On the News | Zigzagging backbones helped turn dinosaurs into giants @ Science

On the News @ Science


Zigzagging backbones helped turn dinosaurs into giants


“Sauropods were colossal creatures, reaching up to 50 meters in length and weighing as much as 77 metric tons—14 times the weight of modern-day African elephants. And the necks of some of these dinosaurs made up much of their entire body lengths —up to 15 meters in the aptly named Supersaurus. Now, scientists have suggested a new reason why these dinos might have been able to grow so massive: special “toothed” bones in their backs that fit together neatly like the pieces of a jigsaw puzzle. The new work helps researchers understand the growth of these behemoths by revealing just how their backbones could withstand the enormous stresses imposed by their massive body weight.

A left side view of the joint where the neural arch and centrum contact in a trunk vertebra of the sauropod Spinophorosaurus nigerensis. By John Fronimos (@source)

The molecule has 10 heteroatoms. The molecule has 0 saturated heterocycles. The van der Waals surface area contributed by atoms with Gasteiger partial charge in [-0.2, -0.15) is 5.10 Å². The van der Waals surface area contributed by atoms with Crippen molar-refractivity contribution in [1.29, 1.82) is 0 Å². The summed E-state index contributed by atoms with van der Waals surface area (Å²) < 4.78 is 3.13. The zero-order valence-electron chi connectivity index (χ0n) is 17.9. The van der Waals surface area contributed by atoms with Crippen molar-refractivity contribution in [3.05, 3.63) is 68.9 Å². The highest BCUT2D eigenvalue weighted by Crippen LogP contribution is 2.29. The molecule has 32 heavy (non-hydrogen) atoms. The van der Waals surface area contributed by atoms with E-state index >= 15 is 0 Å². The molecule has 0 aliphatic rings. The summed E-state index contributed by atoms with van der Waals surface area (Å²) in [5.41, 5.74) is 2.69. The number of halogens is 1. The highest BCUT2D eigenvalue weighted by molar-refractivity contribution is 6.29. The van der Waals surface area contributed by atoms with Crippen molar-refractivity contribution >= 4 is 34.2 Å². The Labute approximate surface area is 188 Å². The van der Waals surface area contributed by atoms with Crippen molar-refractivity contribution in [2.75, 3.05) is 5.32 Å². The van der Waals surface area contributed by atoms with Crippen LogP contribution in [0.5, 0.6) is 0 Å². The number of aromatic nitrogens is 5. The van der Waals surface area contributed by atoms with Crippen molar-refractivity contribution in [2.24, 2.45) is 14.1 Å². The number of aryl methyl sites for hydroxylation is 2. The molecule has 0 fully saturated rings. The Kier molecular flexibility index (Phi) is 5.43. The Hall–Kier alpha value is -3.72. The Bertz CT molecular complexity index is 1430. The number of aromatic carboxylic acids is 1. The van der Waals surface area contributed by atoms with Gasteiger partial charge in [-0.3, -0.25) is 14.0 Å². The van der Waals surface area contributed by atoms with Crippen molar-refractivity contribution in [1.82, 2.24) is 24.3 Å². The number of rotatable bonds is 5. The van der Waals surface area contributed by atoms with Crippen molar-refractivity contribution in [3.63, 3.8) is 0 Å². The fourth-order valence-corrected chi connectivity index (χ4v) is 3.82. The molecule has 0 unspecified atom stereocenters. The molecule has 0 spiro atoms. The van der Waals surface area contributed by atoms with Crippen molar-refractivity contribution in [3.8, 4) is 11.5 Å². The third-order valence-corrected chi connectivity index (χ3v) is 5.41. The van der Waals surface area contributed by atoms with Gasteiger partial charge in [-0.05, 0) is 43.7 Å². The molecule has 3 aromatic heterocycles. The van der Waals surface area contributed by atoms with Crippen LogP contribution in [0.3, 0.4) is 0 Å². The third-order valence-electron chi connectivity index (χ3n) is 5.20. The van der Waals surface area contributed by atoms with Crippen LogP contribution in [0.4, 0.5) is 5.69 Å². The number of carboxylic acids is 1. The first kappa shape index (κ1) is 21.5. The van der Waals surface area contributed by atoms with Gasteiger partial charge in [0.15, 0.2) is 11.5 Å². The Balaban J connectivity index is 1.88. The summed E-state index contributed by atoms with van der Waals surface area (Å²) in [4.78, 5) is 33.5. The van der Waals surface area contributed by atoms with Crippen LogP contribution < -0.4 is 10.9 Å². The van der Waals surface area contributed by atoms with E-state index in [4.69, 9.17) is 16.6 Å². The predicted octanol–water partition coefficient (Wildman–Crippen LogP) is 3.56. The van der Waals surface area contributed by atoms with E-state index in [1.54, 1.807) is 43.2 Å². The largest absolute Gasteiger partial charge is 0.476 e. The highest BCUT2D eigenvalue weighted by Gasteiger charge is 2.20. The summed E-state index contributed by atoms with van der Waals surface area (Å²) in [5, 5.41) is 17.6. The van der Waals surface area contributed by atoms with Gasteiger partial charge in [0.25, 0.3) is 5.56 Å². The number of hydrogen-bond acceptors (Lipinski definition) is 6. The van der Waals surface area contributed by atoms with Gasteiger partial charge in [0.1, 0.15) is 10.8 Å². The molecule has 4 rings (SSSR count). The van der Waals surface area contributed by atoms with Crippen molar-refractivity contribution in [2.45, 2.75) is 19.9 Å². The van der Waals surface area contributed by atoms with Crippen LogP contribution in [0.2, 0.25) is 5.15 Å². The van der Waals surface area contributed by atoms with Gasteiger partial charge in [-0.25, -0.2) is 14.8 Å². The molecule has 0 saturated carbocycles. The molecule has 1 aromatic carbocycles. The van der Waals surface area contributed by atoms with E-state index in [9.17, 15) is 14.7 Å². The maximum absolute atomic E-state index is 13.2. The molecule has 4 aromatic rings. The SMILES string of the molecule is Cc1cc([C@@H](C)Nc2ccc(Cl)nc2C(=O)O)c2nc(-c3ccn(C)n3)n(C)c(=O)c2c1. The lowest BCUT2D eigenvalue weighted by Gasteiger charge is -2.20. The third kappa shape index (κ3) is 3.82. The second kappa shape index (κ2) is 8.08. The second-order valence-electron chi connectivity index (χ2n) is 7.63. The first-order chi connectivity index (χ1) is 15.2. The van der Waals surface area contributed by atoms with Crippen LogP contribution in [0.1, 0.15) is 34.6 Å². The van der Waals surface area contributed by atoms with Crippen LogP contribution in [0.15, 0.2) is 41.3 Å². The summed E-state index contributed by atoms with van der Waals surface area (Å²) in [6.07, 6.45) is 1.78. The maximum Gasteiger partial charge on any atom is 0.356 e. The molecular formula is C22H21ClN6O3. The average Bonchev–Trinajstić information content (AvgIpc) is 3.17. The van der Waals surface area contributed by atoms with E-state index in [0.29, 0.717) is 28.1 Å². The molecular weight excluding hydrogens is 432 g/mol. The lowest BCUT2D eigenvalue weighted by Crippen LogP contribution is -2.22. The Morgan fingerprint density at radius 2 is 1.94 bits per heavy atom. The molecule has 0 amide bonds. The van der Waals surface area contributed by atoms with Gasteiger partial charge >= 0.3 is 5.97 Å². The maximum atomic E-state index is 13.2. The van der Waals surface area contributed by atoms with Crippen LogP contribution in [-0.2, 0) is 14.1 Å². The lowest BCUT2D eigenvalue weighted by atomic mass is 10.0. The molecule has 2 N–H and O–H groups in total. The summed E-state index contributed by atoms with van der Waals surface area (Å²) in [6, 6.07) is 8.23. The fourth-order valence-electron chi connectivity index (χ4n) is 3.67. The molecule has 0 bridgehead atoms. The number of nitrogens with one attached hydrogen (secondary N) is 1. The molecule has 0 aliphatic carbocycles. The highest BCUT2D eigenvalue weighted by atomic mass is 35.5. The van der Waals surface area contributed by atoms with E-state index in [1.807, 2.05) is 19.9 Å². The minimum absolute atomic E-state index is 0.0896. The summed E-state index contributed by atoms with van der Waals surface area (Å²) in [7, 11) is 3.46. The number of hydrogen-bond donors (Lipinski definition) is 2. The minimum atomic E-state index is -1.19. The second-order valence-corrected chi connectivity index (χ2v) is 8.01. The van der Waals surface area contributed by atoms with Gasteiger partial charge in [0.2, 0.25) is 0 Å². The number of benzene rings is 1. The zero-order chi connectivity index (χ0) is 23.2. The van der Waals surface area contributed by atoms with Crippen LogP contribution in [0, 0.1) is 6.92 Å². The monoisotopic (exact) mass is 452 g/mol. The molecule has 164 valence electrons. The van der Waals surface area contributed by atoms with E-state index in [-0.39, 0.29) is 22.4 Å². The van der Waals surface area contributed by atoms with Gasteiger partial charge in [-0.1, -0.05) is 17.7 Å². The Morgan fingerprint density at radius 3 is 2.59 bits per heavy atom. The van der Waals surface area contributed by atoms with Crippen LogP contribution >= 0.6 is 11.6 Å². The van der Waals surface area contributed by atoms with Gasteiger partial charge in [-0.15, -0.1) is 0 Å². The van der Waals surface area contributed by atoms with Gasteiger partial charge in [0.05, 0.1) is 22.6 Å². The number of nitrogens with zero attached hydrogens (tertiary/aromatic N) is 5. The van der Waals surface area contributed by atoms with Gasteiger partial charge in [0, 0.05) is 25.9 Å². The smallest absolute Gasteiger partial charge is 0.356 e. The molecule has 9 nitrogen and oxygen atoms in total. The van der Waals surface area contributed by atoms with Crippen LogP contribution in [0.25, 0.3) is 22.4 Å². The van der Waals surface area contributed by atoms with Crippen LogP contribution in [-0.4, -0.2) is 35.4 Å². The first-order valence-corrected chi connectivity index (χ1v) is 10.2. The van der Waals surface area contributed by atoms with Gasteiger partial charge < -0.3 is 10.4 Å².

Scientists—and curious schoolchildren—have long wondered why sauropods were so big and how they got that way. The larger the body, the harder it is to support, especially when much of its weight is hovering in the air. Over the years, scientists have noted many adaptations that helped sauropod bodies carry their massive weight without injury. For example, the dinosaurs had weight-bearing pillarlike legs, small heads, and bones peppered with air sacs. To further explore how sauropods wore their weight, vertebrate paleontologist John Fronimos—a Ph.D. graduate from the University of Michigan in Ann Arbor—started studying the fossil remains of Spinophorosaurus nigerensis, a sauropod with vertebrae as high as half a meter. When Fronimos was examining the massive fossils while visiting a museum in Spain, he came across something unusual: deep, zigzagging lines in the vertebrae where the top half of the backbone contacts the bottom half. (…)” READ MORE

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Lurdes Fonseca

Assistant Professor and Researcher at University of Lisbon
Sociologist (PhD), Paleontologist (Researcher in Micropaleontology), Majors in Sociology and Biology, Minor in Geology. Main interests in Paleontology: Microfossils, Molecular fossils, Paleobiology and Paleoecology. (read more about me)